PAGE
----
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- The Cartography of WolvesApril 22, 2021
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The world of mystery fiction can only lament the extinguished flame of one of its most outstanding practitioners with the sudden death of Philip Kerr, who died on Friday at the age of sixty-two.
In 1989, a young British journalist performed a magic trick. Though born in Edinburgh and living in London, Kerr wrote the nearest pastiche to Raymond Chandler’s quintessentially American literary style yet achieved, transcending the scores—no, hundreds—who had attempted it before he did.
Even more remarkably, the setting was Nazi Germany in 1936, not exactly the place one would expect to read about a wise-cracking, self-deprecating private eye. Bernie Gunther made his debut in March Violets (1989). Drawn into a case while still drunk from a wedding reception, he walked into a rich man’s mansion when the butler attempted to take his hat. “I’ll hang on to it, if you don’t mind,” he said. “It’ll help to keep my hands off the silver.”
“March violets,” by the way, is the derisive term by which long-time Nazis referred to new party converts. With the Munich Olympics as a backdrop, Gunther, a former member of Kripo, the German criminal police force, investigated a murder that led him to the hierarchy of the Nazi party.
In The Pale Criminal (1990), Germany held its collective breath awaiting the results of the 1938 Munich conference and whether Hitler would draw the nation into all-out war. The third volume of the Gunther trilogy, A German Requiem (1991), is set in the dark aftermath of the war. Stuck in the Russian sector of divided Berlin, he was only too happy to take an assignment in beautiful, peaceful Vienna, where a former Kripo colleague had been accused of killing an American Nazi-hunter.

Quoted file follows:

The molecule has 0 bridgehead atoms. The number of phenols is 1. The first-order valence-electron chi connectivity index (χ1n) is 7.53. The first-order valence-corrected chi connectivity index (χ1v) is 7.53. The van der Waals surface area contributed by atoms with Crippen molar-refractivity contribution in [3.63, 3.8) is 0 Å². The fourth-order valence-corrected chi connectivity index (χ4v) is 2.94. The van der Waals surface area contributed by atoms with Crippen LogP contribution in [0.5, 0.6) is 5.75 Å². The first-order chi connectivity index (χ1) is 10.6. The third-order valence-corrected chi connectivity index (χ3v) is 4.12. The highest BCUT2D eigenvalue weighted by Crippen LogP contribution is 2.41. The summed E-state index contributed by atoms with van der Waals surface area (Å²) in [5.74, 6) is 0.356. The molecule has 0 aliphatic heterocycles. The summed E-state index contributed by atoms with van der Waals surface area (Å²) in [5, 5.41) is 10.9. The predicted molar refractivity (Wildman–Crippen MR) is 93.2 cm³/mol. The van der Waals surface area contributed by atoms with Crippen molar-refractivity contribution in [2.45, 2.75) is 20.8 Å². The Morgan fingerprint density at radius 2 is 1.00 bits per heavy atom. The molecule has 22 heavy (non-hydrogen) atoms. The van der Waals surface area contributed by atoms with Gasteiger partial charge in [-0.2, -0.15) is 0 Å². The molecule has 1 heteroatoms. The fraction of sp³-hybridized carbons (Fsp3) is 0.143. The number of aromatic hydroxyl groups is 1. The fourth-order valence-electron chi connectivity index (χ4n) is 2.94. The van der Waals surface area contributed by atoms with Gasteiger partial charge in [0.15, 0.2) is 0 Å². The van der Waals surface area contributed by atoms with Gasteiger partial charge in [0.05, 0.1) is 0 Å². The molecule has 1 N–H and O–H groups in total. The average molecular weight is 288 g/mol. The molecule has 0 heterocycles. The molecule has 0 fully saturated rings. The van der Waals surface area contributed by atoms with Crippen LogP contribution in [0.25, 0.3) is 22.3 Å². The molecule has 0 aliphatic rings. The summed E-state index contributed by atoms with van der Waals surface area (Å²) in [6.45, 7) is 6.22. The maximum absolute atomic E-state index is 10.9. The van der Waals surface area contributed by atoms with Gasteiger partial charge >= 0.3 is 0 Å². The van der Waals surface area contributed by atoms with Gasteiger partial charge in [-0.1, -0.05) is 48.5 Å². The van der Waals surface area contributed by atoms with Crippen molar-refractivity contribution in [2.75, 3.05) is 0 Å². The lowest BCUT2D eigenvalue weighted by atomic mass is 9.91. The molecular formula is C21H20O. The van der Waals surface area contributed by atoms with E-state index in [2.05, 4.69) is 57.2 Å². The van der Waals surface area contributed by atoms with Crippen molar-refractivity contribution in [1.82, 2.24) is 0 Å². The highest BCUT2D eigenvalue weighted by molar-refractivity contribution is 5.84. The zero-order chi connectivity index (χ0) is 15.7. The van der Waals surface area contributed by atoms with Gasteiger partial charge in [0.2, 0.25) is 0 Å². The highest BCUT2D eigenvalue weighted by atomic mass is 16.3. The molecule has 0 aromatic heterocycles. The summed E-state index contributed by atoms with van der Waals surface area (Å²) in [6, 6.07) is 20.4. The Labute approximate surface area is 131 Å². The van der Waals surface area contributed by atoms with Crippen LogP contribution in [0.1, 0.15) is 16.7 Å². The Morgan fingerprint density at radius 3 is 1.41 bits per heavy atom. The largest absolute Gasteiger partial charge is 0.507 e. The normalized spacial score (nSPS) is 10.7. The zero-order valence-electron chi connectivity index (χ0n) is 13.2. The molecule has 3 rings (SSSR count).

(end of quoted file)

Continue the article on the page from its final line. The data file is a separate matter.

All three books were collected in Berlin Noir, an essential volume for any aficionado of distinguished crime fiction. It didn’t offer a new exploit for Gunther when it was issued in 1994, but it seemed the best one could hope for, as Mr. Kerr had abandoned Berlin and his hero, writing more contemporary books in search of a wider audience. The results were mixed.
Then—oh frabjus day!—the first new Gunther novel in fifteen years was published in 2006 when The One from the Other heralded the fact that he was back, working in post-Nazi Munich, where there was plenty of work for a private investigator: finding missing people while helping others disappear. Former war criminals were eager to escape prosecution and Gunther knew how to get them out of the country. It may have disgusted him, but it enhanced his meager bank account.
Although there had been a long fifteen-year-gap in Gunther’s literary career, Mr. Kerr hadn’t forgotten how Chandler wrote, nor how he was able to fill those rather large shoes himself.
Adolph Eichmann made an appearance in that comeback novel and was brought to life in a single paragraph. “Eichmann pulled a face,” Mr. Kerr writes, “which wasn’t difficult. His normal expression was a sort of grimace and his mouth was usually a cynical rictus. Whenever he looked at me I thought he was going to tell me he didn’t like my tie.”
Another character was distinguished by having teeth that “were big and yellow, as if he usually ate grass for dinner.”
Even Mr. Kerr’s cheap humor was, well, humorous. When a pretty girl fluttered her eyelashes at him, Gunther assumed it was “the new suit I had bought at Oberpollinger. It fit me like a glove.” But the suit worn by the girl’s boss was better. “It fit him like a suit.”
There have been seven more Bernie Gunther novels, ending (presumably) with Greeks Bearing Gifts, which is officially scheduled to be published next week. When his comeback novel had better sales than the early books had enjoyed, Mr. Kerr wasn’t tempted to abandon Bernie Gunther again and he produced almost one a year, even while continuing to write stand-alone crime novels as well as a series of children’s books as P.B. Kerr.
He did a reading and autographing event at my bookshop last year where he proved to be a riveting speaker and a most congenial guest. Everyone left with a book and the happy memory of having spent the evening with an impressively intelligent and charming gentleman.
What a tragedy that we will never have that opportunity again.